From lessons identified to lessons learned: Applying lessons from COVID-19 to Forecast-based Financing (FbF) operations
There is nothing like an (unanticipated) crisis to help you reassess your activities and encourage you to learn from challenges. While multi-hazard planning has gained increasing interest in recent years, the pandemic presented a unique—though unfortunate—opportunity for organizations around the world to gain some practical experience in multi-hazard management.
So as not to let a learning opportunity go to waste, the Red Cross Red Crescent Climate Centre and the German Red Cross (GRC) commissioned a study of how, if at all, National Societies adjusted their Early Action Protocols (EAPs) to COVID-19 and of what could be learned from their experiences. To that end, my co-authors and I interviewed 23 Red Cross Red Crescent practitioners in 14 countries with EAPs at or near completion. Unsurprisingly, we found that National Societies are willing and able to adapt; as of January 2021, Bangladesh, Mozambique, and Ecuador, had successfully activated their EAPs during the pandemic (Bangladesh twice, one for floods and once for cyclones) despite restrictions in place and the resulting complicating factors for implementation. This was due in large part to trainings and preparation that had already taken place before the pandemic. Despite these accomplishments, we also identified several improvements or changes that might assist practitioners in adapting Early Action to emerging hazards in the future. To find out what drivers of the anticipation agenda within the Red Cross Red Crescent thought about our findings we asked Nazira Lacayo, Senior Officer for Forecast-based Action by the DREF and Stefanie Lux, GRC’s Anticipation Unit Lead for FbF Methodologies and Projects to reflect on our findings via the questions below. For additional background, you can read the full, open-access version of our findings here, or the abstract on this page.
In the face of climate change, development and humanitarian practitioners increasingly recognize the need to anticipate and manage multiple, concurrent risks. One prominent example of this increasing focus on anticipation is the rapid growth of Forecast-based Financing (FbF), in particular within Red Cross and Red Crescent (RCRC).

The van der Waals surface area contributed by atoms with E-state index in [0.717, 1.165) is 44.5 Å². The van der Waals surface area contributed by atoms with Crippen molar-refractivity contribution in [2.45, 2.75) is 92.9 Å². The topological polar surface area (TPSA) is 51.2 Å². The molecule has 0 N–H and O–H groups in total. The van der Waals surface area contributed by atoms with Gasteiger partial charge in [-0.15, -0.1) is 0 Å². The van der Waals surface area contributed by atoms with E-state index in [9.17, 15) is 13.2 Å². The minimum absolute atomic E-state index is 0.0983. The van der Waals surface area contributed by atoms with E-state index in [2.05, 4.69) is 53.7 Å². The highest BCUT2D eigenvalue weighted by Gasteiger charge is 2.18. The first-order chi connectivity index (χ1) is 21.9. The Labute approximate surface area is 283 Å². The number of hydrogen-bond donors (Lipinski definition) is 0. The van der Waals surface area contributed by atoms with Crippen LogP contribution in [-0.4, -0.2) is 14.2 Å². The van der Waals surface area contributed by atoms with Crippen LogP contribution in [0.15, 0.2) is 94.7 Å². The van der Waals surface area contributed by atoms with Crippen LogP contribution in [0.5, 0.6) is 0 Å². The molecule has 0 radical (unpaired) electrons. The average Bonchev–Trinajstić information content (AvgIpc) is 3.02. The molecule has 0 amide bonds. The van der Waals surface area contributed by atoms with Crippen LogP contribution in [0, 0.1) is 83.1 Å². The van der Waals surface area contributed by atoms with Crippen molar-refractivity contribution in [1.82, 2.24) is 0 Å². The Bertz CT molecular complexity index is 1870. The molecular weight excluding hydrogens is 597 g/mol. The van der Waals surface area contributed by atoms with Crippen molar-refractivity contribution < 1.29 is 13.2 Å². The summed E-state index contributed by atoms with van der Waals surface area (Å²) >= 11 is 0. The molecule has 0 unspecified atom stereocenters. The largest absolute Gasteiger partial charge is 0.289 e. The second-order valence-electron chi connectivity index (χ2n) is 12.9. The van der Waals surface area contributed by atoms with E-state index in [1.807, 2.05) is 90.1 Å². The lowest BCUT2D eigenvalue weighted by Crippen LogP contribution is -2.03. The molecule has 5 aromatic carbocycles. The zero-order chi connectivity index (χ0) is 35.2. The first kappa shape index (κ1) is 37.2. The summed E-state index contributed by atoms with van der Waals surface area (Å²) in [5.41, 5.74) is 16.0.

To evaluate how anticipatory efforts managed multiple compounding risks during the COVID-19 pandemic, we examine how 14 RCRC Societies adapted their Early Action Protocols to COVID-19. Though many National Societies successfully adapted to the onset of the additional hazard of COVID-19, we find that multi-hazard risk management can be improved by: proactively developing guidelines that enable rapid adaptation of existing plans; more flexible funding mechanisms; surge capacity to provide additional human resources; and increasing local capacity and ownership for implementation to ensure supplies, skills, and decision-making authority are available when communication or travel is restricted.
These findings align with wider recommendations for improving development, humanitarian, and climate adaptation practice towards local capacity and agency. They also add urgency to broader calls for more flexible disaster financing and more practitioner-oriented investment in climate risk and multi-hazard management.
On hazard information:
Our study found that clear centralized information outlining what needed to be done to reduce COVID-19 transmission was key to modifying EAPs. While it is impossible to document all the ways in which one hazard could affect response to another, what could or is being done to ensure that practitioners have the key information they need for less visible, smaller-scale hazards?
"Under the umbrella of the Anticipation Hub, in close cooperation with other National Societies, IFRC, and the Climate Centre, we are very much looking into the topic of compounding risk and how to gather and disseminate lessons and experiences as well as how to facilitate exchange between experts through working groups etc.. At the end of this process, we hope to be able to provide guidance to National Societies implementing FbF on how to address compounding risks when different hazards coincide. This guidance could be per (additional) hazard, but it would of course then need to be adapted to the country context, as there are not so many hazards where uniform guidance on risk reduction (as in the case of COVID-19) could be applied."